Run Streaks are becoming increasingly popular. For those new to it a run streak just involves running every day; each runner has their own rules for their run streak; most set themselves a minimum distance per day.
If you want to be official Run Streak International states:
The official definition of a running streak, as adopted by the Streak Runners International, Inc., and United States Running Streak Association, Inc., is to run at least one mile (1.61 kilometers) within each calendar day. Running may occur on either the roads, a track, over hill and dale, or on a treadmill.
Ron Hill has been doing his run streak since 21st December, 1964!
You can check out the masters of the Run Streak at http://www.runeveryday.com
& see Ron Hill at http://www.runeveryday.com/lists/SRI-Active-List.html
Here we have 2 of the fabulous #ukrunchat community tell us about their run streaks. One who is at the beginning of their journey, Dan Mortimer; and we have Gareth Williams who has just finished a year of running every day.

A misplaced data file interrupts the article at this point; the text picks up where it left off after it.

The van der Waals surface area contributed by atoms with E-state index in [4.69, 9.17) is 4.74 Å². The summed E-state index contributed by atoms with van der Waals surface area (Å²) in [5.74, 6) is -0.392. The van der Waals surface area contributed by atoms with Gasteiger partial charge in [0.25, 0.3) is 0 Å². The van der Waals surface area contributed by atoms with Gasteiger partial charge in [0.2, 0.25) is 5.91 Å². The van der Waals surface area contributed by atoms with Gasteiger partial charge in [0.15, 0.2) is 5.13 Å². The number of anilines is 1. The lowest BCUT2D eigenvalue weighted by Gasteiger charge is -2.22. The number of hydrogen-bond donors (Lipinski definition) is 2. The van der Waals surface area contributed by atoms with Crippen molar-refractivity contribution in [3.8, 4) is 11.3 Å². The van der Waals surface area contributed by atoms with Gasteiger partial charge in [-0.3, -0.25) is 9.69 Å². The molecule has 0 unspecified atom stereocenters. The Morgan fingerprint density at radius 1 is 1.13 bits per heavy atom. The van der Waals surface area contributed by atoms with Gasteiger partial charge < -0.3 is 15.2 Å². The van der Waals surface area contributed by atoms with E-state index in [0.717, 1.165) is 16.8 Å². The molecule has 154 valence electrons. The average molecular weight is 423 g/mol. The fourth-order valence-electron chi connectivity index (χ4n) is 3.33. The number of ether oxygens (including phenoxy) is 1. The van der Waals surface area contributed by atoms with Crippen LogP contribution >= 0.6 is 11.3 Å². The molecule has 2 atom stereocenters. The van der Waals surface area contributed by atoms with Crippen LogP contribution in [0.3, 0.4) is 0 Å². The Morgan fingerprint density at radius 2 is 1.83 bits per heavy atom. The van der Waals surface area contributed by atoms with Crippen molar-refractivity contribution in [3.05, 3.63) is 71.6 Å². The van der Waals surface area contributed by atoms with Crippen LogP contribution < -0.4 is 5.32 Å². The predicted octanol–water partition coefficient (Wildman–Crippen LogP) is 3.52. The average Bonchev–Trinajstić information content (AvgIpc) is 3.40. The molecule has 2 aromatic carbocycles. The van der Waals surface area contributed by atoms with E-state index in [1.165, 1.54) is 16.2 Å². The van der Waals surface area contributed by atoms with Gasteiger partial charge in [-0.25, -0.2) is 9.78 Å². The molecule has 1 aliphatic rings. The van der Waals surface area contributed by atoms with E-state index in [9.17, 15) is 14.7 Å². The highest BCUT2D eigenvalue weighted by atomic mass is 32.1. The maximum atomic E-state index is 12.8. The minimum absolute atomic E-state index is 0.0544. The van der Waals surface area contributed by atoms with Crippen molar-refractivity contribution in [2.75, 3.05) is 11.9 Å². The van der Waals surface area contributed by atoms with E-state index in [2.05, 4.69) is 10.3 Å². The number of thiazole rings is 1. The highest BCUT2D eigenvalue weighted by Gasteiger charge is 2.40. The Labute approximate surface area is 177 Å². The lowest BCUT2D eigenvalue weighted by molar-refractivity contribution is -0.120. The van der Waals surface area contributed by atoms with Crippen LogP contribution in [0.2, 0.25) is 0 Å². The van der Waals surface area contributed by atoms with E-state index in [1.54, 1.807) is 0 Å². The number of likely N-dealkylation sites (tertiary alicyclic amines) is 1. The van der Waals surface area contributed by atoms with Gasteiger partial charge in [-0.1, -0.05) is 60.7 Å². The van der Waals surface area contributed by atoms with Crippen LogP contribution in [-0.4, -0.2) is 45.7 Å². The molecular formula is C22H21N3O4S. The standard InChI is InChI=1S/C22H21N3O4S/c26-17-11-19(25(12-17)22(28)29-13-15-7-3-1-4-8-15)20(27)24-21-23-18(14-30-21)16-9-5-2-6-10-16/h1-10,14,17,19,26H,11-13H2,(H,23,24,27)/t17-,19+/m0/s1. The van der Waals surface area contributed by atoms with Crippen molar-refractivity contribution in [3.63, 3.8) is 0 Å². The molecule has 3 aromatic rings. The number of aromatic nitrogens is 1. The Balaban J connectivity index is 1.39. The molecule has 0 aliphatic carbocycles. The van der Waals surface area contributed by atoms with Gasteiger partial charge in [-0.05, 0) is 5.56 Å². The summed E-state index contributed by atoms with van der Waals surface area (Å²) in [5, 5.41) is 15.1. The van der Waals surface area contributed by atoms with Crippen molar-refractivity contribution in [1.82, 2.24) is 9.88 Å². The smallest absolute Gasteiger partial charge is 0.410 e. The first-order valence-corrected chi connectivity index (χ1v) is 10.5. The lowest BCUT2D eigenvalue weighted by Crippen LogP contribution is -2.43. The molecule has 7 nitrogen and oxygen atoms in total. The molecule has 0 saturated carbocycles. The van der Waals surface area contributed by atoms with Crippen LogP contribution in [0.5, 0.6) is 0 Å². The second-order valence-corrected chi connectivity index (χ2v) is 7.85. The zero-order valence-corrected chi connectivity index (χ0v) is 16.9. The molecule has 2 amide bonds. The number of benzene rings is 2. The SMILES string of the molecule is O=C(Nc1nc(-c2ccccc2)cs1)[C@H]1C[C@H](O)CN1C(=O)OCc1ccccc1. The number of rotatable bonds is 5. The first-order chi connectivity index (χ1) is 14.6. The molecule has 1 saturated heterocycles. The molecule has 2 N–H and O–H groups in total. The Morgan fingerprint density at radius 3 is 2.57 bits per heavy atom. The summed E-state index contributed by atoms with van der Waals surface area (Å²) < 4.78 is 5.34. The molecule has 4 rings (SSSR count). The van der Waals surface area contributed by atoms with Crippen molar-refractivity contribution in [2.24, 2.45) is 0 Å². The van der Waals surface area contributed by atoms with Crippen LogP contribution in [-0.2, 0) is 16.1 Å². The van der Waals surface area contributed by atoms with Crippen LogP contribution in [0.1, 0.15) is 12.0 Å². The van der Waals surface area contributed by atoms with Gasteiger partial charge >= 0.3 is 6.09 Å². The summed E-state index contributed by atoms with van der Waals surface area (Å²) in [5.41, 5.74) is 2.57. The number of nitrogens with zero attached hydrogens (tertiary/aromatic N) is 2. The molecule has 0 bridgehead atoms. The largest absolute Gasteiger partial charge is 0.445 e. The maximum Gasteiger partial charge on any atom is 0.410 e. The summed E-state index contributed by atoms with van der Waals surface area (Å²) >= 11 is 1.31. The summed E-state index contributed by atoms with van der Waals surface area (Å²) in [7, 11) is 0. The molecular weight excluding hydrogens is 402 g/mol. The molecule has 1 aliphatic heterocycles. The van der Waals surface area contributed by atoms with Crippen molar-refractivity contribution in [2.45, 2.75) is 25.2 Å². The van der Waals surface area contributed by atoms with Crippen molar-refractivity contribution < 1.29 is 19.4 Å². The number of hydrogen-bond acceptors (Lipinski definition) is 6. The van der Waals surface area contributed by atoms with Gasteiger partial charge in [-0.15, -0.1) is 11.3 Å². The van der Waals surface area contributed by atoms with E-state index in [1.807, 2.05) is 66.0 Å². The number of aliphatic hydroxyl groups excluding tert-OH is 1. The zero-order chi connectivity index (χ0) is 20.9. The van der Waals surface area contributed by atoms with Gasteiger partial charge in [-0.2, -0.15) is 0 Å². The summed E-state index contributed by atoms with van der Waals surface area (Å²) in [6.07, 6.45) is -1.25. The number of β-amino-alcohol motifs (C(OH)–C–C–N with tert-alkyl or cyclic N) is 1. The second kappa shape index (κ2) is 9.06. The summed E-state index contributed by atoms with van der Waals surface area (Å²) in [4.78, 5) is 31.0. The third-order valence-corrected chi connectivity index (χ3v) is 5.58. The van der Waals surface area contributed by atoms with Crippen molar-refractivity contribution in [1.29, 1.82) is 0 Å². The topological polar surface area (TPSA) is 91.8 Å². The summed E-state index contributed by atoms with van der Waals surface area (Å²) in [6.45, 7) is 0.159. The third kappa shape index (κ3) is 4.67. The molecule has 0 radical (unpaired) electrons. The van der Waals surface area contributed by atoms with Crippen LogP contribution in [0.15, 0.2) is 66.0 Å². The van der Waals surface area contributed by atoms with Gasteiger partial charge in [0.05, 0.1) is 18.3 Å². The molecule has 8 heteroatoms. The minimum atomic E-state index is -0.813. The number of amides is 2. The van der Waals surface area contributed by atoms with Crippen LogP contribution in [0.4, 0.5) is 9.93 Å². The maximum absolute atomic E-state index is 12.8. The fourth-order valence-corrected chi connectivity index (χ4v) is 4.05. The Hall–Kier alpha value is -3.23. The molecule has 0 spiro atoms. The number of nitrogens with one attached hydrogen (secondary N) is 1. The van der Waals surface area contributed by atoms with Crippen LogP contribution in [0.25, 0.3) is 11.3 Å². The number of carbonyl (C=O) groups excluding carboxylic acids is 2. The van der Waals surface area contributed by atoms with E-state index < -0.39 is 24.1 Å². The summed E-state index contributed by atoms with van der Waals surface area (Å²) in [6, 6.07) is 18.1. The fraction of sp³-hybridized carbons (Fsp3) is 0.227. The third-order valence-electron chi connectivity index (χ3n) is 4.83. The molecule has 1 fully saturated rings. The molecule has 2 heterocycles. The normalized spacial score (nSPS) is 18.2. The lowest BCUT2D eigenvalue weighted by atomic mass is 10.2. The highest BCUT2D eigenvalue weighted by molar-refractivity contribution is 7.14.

By Dan Mortimer aka @Drillsgtdan[mk_image_slideshow images=”7822,7823,7824″ image_width=”527″ image_height=”528″ effect=”fade” animation_speed=”700″ slideshow_speed=”7000″ pause_on_hover=”false” smooth_height=”true” direction_nav=”true”]
I am going to run every day for a year. There, I’ve said it. It’s out in the open, I have to do it. The easiest person to break a promise to is yourself especially if you are the only one in on the promise. I will get up at 6am and go for a run, I won’t eat another biscuit, and I will cut the grass when I get home. How many times have you reneged on a promise to your self? Well, this is a promise to all of you, I will run everyday for a full year. I started on the 1st November 2015, and will continue to at least the 31st October 2016. The more observant amongst you will realize that means I will complete 366 days; just my luck to pick a leap year.
“Why?” is the most popular question I get asked when people find out about my plans. The truth is that there isn’t a simple answer. Last month I had the privilege of meeting Ron Hill MBE. Yes, the man who put his name to those running tights which have resulted in ridicule for many a runner returning from a winter run. But did you know that he was the second person to break 2:10 for a marathon, won the Boston marathon in 1970, has competed at the Olympics twice and won gold at the European and Commonwealth games? A man with real pedigree I am sure you will agree but the thing that really catches the imagination is his world record run streak. Mr Ron Hill has run every day since December 1964. Every day for over half a century!!!